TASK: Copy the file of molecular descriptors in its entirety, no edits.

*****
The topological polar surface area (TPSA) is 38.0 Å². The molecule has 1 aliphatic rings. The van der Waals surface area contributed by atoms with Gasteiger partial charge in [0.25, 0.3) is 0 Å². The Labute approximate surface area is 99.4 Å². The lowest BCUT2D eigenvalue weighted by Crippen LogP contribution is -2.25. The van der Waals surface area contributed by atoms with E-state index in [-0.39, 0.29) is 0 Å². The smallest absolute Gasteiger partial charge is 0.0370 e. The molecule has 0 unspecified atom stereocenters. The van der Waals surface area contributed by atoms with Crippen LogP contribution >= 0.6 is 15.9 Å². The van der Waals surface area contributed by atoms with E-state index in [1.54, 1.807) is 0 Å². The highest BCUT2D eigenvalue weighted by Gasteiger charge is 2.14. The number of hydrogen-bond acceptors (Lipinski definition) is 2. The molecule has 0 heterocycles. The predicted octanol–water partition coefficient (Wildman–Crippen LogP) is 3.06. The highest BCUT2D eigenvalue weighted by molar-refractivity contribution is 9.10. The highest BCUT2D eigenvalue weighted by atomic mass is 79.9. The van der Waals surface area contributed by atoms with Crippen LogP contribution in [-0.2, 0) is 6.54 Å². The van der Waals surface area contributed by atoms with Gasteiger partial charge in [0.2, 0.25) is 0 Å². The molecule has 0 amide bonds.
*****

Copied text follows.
The topological polar surface area (TPSA) is 38.0 Å². The molecule has 1 aliphatic rings. The van der Waals surface area contributed by atoms with Gasteiger partial charge in [0.25, 0.3) is 0 Å². The Labute approximate surface area is 99.4 Å². The lowest BCUT2D eigenvalue weighted by Crippen LogP contribution is -2.25. The van der Waals surface area contributed by atoms with E-state index in [-0.39, 0.29) is 0 Å². The smallest absolute Gasteiger partial charge is 0.0370 e. The molecule has 0 unspecified atom stereocenters. The van der Waals surface area contributed by atoms with Crippen LogP contribution >= 0.6 is 15.9 Å². The van der Waals surface area contributed by atoms with E-state index in [1.54, 1.807) is 0 Å². The highest BCUT2D eigenvalue weighted by Gasteiger charge is 2.14. The number of hydrogen-bond acceptors (Lipinski definition) is 2. The molecule has 0 heterocycles. The predicted octanol–water partition coefficient (Wildman–Crippen LogP) is 3.06. The highest BCUT2D eigenvalue weighted by molar-refractivity contribution is 9.10. The highest BCUT2D eigenvalue weighted by atomic mass is 79.9. The van der Waals surface area contributed by atoms with Crippen LogP contribution in [-0.2, 0) is 6.54 Å². The van der Waals surface area contributed by atoms with Gasteiger partial charge in [0.2, 0.25) is 0 Å². The molecule has 0 amide bonds.